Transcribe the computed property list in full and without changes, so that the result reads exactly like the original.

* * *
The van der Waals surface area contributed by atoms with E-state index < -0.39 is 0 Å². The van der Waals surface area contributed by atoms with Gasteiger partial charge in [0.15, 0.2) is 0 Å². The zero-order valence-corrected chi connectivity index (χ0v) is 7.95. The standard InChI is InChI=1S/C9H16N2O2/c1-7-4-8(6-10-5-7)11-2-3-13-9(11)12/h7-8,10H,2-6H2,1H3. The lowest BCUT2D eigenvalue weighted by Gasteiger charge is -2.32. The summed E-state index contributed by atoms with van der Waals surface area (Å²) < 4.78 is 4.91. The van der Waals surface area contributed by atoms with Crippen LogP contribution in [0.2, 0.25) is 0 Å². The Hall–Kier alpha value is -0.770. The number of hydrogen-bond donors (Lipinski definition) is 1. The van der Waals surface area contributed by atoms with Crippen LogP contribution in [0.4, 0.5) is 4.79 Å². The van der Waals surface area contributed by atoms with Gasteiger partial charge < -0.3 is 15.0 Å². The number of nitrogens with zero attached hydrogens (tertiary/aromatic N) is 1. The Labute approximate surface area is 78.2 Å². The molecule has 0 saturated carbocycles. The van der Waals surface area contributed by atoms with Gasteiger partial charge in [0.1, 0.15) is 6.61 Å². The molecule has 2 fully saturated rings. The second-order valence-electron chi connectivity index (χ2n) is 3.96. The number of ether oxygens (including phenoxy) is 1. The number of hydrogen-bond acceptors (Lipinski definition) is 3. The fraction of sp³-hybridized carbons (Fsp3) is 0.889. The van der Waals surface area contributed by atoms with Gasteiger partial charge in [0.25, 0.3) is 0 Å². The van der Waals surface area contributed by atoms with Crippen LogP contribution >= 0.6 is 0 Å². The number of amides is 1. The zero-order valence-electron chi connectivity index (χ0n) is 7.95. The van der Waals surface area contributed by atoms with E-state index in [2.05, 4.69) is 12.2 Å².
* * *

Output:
The van der Waals surface area contributed by atoms with E-state index < -0.39 is 0 Å². The van der Waals surface area contributed by atoms with Gasteiger partial charge in [0.15, 0.2) is 0 Å². The zero-order valence-corrected chi connectivity index (χ0v) is 7.95. The standard InChI is InChI=1S/C9H16N2O2/c1-7-4-8(6-10-5-7)11-2-3-13-9(11)12/h7-8,10H,2-6H2,1H3. The lowest BCUT2D eigenvalue weighted by Gasteiger charge is -2.32. The summed E-state index contributed by atoms with van der Waals surface area (Å²) < 4.78 is 4.91. The van der Waals surface area contributed by atoms with Crippen LogP contribution in [0.2, 0.25) is 0 Å². The Hall–Kier alpha value is -0.770. The number of hydrogen-bond donors (Lipinski definition) is 1. The van der Waals surface area contributed by atoms with Crippen LogP contribution in [0.4, 0.5) is 4.79 Å². The van der Waals surface area contributed by atoms with Gasteiger partial charge < -0.3 is 15.0 Å². The number of nitrogens with zero attached hydrogens (tertiary/aromatic N) is 1. The Labute approximate surface area is 78.2 Å². The molecule has 0 saturated carbocycles. The van der Waals surface area contributed by atoms with Gasteiger partial charge in [0.1, 0.15) is 6.61 Å². The molecule has 2 fully saturated rings. The second-order valence-electron chi connectivity index (χ2n) is 3.96. The number of ether oxygens (including phenoxy) is 1. The number of hydrogen-bond acceptors (Lipinski definition) is 3. The fraction of sp³-hybridized carbons (Fsp3) is 0.889. The van der Waals surface area contributed by atoms with Gasteiger partial charge in [0.25, 0.3) is 0 Å². The van der Waals surface area contributed by atoms with Crippen LogP contribution >= 0.6 is 0 Å². The number of amides is 1. The zero-order valence-electron chi connectivity index (χ0n) is 7.95. The van der Waals surface area contributed by atoms with E-state index in [2.05, 4.69) is 12.2 Å².